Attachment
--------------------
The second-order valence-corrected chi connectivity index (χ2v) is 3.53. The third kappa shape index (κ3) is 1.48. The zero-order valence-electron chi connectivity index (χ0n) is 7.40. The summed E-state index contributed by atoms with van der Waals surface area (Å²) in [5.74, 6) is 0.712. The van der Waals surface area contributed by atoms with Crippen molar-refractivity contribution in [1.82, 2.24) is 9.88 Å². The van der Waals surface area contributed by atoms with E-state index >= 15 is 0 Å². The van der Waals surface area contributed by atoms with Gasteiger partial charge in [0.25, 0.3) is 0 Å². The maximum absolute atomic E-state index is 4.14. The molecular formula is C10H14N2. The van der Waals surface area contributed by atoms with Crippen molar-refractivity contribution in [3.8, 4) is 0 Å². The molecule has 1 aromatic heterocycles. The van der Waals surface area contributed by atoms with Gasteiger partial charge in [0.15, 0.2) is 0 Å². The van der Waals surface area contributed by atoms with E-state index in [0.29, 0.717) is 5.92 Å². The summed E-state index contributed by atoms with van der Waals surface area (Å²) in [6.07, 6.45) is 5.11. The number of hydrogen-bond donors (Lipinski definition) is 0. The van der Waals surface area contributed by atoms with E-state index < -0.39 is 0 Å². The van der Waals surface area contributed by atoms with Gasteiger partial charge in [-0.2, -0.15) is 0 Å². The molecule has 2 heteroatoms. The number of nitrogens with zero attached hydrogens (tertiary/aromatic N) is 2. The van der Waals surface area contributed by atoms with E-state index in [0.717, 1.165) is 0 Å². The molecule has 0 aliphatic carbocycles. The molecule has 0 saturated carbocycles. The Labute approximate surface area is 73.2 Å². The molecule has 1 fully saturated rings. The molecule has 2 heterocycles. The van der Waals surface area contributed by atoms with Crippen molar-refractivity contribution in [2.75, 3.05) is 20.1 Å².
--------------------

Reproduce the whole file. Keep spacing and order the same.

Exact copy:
The second-order valence-corrected chi connectivity index (χ2v) is 3.53. The third kappa shape index (κ3) is 1.48. The zero-order valence-electron chi connectivity index (χ0n) is 7.40. The summed E-state index contributed by atoms with van der Waals surface area (Å²) in [5.74, 6) is 0.712. The van der Waals surface area contributed by atoms with Crippen molar-refractivity contribution in [1.82, 2.24) is 9.88 Å². The van der Waals surface area contributed by atoms with E-state index >= 15 is 0 Å². The van der Waals surface area contributed by atoms with Gasteiger partial charge in [0.25, 0.3) is 0 Å². The maximum absolute atomic E-state index is 4.14. The molecular formula is C10H14N2. The van der Waals surface area contributed by atoms with Crippen molar-refractivity contribution in [3.8, 4) is 0 Å². The molecule has 1 aromatic heterocycles. The van der Waals surface area contributed by atoms with Gasteiger partial charge in [0.15, 0.2) is 0 Å². The van der Waals surface area contributed by atoms with E-state index in [0.29, 0.717) is 5.92 Å². The summed E-state index contributed by atoms with van der Waals surface area (Å²) in [6.07, 6.45) is 5.11. The number of hydrogen-bond donors (Lipinski definition) is 0. The van der Waals surface area contributed by atoms with E-state index < -0.39 is 0 Å². The van der Waals surface area contributed by atoms with Gasteiger partial charge in [-0.2, -0.15) is 0 Å². The molecule has 2 heteroatoms. The number of nitrogens with zero attached hydrogens (tertiary/aromatic N) is 2. The van der Waals surface area contributed by atoms with E-state index in [0.717, 1.165) is 0 Å². The molecule has 0 aliphatic carbocycles. The molecule has 0 saturated carbocycles. The Labute approximate surface area is 73.2 Å². The molecule has 1 fully saturated rings. The molecule has 2 heterocycles. The van der Waals surface area contributed by atoms with Crippen molar-refractivity contribution in [2.75, 3.05) is 20.1 Å².